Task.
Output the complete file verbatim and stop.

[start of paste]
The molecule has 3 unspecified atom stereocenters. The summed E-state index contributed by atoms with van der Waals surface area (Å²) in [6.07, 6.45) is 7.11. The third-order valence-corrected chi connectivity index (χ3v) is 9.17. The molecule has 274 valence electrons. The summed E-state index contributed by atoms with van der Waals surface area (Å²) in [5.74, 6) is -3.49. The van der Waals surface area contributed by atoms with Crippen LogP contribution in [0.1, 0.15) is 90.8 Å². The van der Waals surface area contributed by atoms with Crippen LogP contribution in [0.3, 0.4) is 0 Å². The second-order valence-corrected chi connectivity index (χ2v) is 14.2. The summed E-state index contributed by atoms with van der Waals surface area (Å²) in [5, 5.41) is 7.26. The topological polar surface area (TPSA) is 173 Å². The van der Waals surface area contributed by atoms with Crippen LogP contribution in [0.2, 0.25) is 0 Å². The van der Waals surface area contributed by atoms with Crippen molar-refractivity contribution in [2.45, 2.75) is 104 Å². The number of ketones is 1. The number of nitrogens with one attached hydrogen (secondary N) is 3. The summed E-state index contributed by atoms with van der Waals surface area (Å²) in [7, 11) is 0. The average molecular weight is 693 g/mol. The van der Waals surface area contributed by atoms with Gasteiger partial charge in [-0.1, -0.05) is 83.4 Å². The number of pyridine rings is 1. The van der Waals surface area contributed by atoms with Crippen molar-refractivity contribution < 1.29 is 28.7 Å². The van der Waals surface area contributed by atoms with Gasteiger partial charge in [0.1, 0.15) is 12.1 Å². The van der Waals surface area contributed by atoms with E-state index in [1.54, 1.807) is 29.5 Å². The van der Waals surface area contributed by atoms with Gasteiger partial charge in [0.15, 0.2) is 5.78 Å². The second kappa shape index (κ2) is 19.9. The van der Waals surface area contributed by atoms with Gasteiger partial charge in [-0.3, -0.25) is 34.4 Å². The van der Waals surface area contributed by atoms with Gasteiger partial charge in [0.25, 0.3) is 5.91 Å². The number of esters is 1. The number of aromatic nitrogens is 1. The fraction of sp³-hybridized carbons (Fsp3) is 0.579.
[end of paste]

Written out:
The molecule has 3 unspecified atom stereocenters. The summed E-state index contributed by atoms with van der Waals surface area (Å²) in [6.07, 6.45) is 7.11. The third-order valence-corrected chi connectivity index (χ3v) is 9.17. The molecule has 274 valence electrons. The summed E-state index contributed by atoms with van der Waals surface area (Å²) in [5.74, 6) is -3.49. The van der Waals surface area contributed by atoms with Crippen LogP contribution in [0.1, 0.15) is 90.8 Å². The van der Waals surface area contributed by atoms with Crippen LogP contribution in [0.3, 0.4) is 0 Å². The second-order valence-corrected chi connectivity index (χ2v) is 14.2. The summed E-state index contributed by atoms with van der Waals surface area (Å²) in [5, 5.41) is 7.26. The topological polar surface area (TPSA) is 173 Å². The van der Waals surface area contributed by atoms with Crippen LogP contribution in [0.2, 0.25) is 0 Å². The van der Waals surface area contributed by atoms with Crippen molar-refractivity contribution in [2.45, 2.75) is 104 Å². The number of ketones is 1. The number of nitrogens with one attached hydrogen (secondary N) is 3. The summed E-state index contributed by atoms with van der Waals surface area (Å²) in [7, 11) is 0. The average molecular weight is 693 g/mol. The van der Waals surface area contributed by atoms with Gasteiger partial charge in [-0.1, -0.05) is 83.4 Å². The number of pyridine rings is 1. The van der Waals surface area contributed by atoms with Crippen molar-refractivity contribution < 1.29 is 28.7 Å². The van der Waals surface area contributed by atoms with Gasteiger partial charge in [0.1, 0.15) is 12.1 Å². The van der Waals surface area contributed by atoms with E-state index in [1.54, 1.807) is 29.5 Å². The van der Waals surface area contributed by atoms with Gasteiger partial charge in [0.15, 0.2) is 5.78 Å². The second kappa shape index (κ2) is 19.9. The van der Waals surface area contributed by atoms with Gasteiger partial charge in [-0.3, -0.25) is 34.4 Å². The van der Waals surface area contributed by atoms with Gasteiger partial charge in [0.25, 0.3) is 5.91 Å². The number of esters is 1. The number of aromatic nitrogens is 1. The fraction of sp³-hybridized carbons (Fsp3) is 0.579.